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I've learned that a heat pump transfers the energy from the hot side to the cold side.

Instead of transferring heat to the cold side, is it possible to convert it into electrical power, as with a steam turbine? Could an air conditioner produce power instead of releasing hot air?

My guess is that the energy transferred is much less than the energy needed to compress the gas that transfers the heat.

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    $\begingroup$ "Could an air conditioner produce power instead of releasing hot air?" Don't you mean a heat pump? $\endgroup$ – Bob D Jun 27 at 15:40
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Could an air conditioner produce power instead of releasing hot air?

I’m going to assume you meant heat pump and not air conditioner since hat is the title of your question.

In theory you could use a heat pump to operate a heat engine that produces electricity. But the very best you can do is to connect a Carnot heat pump to a Carnot heat engine. Because the Carnot heat pump and heat engine are the most efficient possible.

Let's say the Carnot heat pump uses electrical energy to move heat from a low temperature reservoir to a high temperature reservoir. This heat is then taken from the high temperature reservoir as the input to a Carnot heat engine, produces electrical energy as its output while rejecting heat to the lower temperature reservoir. That heat can then be the heat input to the heat pump and so on. The electrical energy output of the heat engine will equal the electrical energy input to the heat pump. The net electrical power produced will be zero.

My guess is that the energy transferred is much less than the energy needed to compress the gas that transfers the heat.

If I understand what you are saying correctly, your guess is correct. The scenario described above involves the most efficient heat pump and heat engine possible, and results in a "break even" regarding the electrical energy needed and the electrical energy produced. In reality this possibility doesn’t exist as it would constitute a perpetual motion machine (continual circulation of heat). For all real heat pumps and heat engines, you will need more electrical energy to operate the heat pump than you can produce with the heat engine.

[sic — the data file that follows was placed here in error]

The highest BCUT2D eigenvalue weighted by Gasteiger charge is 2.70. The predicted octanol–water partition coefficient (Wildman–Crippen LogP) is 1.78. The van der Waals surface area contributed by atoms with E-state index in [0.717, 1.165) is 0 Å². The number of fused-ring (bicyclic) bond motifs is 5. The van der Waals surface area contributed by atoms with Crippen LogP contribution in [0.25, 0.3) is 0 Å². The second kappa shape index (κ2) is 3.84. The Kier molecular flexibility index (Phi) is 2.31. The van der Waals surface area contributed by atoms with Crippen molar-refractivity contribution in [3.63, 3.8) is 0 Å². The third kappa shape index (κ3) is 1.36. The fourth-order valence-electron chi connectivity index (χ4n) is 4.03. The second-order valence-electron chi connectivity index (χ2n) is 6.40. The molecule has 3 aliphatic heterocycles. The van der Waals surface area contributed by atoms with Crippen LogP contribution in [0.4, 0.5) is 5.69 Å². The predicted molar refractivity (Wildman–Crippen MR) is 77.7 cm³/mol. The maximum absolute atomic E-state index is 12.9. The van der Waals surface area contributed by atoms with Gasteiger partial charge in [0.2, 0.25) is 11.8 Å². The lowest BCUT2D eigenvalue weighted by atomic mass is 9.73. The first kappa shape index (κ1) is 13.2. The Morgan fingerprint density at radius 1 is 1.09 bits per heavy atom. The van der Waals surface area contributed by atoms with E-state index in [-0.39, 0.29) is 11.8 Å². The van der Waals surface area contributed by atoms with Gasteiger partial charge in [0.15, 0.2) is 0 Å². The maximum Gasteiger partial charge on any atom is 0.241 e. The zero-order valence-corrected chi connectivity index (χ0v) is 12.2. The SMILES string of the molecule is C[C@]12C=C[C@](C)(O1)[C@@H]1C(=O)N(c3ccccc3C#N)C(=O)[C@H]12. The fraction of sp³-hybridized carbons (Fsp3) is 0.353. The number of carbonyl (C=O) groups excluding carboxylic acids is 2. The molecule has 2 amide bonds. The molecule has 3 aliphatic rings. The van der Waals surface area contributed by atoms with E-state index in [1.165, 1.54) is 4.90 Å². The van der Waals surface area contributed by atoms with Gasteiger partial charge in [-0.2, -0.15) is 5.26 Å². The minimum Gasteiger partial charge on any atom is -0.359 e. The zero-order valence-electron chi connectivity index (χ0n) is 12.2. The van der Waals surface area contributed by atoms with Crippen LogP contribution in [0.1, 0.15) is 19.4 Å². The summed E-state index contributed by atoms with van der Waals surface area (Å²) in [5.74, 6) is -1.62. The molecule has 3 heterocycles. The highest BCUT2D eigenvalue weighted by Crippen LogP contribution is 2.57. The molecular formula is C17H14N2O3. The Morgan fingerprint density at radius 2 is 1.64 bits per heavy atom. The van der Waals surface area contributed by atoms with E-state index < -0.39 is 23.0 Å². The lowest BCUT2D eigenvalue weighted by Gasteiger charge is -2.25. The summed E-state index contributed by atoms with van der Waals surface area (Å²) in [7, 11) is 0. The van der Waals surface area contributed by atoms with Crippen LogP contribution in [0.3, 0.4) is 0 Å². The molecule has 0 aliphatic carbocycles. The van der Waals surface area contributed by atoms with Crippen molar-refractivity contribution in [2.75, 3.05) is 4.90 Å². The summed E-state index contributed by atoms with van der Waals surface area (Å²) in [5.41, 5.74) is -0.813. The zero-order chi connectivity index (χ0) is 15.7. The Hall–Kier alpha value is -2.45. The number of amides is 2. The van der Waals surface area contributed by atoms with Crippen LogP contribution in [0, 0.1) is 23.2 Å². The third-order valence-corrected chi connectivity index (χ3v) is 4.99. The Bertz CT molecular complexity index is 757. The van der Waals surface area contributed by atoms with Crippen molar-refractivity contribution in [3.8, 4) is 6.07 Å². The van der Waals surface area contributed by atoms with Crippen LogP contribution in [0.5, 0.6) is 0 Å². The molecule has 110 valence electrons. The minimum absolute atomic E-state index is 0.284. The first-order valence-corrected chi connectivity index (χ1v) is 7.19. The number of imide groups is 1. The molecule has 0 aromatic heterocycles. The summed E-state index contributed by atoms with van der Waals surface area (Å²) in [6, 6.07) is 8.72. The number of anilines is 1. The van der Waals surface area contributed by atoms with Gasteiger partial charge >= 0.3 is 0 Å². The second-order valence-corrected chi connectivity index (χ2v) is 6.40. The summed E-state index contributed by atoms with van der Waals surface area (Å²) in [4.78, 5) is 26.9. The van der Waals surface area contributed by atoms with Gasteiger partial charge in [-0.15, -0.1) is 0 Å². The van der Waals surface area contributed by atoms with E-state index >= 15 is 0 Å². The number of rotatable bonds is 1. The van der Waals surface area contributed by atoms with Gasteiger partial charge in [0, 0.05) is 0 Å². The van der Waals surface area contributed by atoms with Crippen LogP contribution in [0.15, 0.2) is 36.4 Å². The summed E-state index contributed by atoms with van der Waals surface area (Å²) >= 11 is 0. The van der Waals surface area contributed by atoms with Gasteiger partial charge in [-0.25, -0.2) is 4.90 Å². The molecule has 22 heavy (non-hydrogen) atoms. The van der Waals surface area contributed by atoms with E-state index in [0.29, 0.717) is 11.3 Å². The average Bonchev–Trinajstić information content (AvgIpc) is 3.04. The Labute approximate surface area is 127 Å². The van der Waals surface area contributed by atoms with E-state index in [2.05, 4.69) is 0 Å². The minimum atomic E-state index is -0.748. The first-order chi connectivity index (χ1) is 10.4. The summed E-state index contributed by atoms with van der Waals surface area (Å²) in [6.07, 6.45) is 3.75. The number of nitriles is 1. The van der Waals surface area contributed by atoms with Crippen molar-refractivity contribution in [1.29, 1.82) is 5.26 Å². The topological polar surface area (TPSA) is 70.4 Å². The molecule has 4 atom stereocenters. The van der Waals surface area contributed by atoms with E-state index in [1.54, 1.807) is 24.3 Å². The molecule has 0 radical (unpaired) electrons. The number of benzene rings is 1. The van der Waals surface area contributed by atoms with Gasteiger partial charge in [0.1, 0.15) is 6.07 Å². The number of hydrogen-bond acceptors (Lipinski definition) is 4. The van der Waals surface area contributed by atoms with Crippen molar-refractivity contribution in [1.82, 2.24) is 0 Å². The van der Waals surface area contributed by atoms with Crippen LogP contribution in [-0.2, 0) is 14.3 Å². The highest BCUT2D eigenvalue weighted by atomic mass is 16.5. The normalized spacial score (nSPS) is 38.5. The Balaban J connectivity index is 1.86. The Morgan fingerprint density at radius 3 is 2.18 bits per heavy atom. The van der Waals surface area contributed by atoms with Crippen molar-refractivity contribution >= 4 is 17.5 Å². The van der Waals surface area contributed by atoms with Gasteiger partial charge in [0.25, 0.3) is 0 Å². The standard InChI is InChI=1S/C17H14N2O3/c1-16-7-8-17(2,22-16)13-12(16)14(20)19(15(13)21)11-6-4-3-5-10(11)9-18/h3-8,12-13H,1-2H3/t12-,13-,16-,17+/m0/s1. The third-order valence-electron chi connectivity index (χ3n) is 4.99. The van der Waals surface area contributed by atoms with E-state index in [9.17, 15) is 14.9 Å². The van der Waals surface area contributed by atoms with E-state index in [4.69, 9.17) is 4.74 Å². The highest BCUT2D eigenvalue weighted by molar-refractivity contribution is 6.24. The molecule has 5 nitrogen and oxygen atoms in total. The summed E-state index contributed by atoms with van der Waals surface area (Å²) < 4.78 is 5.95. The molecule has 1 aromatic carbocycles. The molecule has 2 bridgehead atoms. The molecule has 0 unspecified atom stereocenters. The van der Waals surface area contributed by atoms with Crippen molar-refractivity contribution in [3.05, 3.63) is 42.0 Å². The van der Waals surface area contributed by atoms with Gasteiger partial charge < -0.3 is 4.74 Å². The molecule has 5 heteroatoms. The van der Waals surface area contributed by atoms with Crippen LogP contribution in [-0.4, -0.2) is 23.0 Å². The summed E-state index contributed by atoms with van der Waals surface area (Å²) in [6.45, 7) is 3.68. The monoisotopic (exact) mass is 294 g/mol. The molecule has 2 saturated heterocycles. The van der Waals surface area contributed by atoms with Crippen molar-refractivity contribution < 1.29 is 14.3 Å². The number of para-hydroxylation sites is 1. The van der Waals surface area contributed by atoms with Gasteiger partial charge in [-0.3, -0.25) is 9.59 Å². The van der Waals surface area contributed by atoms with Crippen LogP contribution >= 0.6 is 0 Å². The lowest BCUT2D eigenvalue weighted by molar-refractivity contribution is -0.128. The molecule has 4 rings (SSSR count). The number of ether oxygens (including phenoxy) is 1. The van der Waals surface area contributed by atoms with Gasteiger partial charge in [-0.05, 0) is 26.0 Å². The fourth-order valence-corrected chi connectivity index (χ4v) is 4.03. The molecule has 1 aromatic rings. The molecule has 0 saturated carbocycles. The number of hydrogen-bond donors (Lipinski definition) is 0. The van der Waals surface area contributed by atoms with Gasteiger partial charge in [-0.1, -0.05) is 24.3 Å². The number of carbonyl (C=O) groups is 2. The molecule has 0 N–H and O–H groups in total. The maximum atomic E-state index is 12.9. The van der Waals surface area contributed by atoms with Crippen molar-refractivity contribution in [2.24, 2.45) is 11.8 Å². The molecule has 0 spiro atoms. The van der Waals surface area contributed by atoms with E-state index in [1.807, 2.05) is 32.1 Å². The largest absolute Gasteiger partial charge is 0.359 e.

Hope this helps.

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  • $\begingroup$ Doesn't the operating principle of an air-conditioner the same as a heat-pump? $\endgroup$ – Nereid Regulus Jun 28 at 7:29
  • $\begingroup$ Yes but the goals are different. The goal of the AC is to remove heat from a low temperature environment while the goal of the HP is to add heat to the high temperature temperature environment. I interpreted your question as using the heat delivered by the HP to operate a heat engine to produce electrical power. So it just made more sense, for me anyway, to refer to the HP instead of the AC. You can say either one, but your title said HP. Should be consistent $\endgroup$ – Bob D Jun 28 at 9:01
  • $\begingroup$ I should add that the design of actual ACs and HPs are somewhat different in order to achieve rhe different goals. You can’t just take a window AC and turn it around and have an optimal HP $\endgroup$ – Bob D Jun 28 at 9:10

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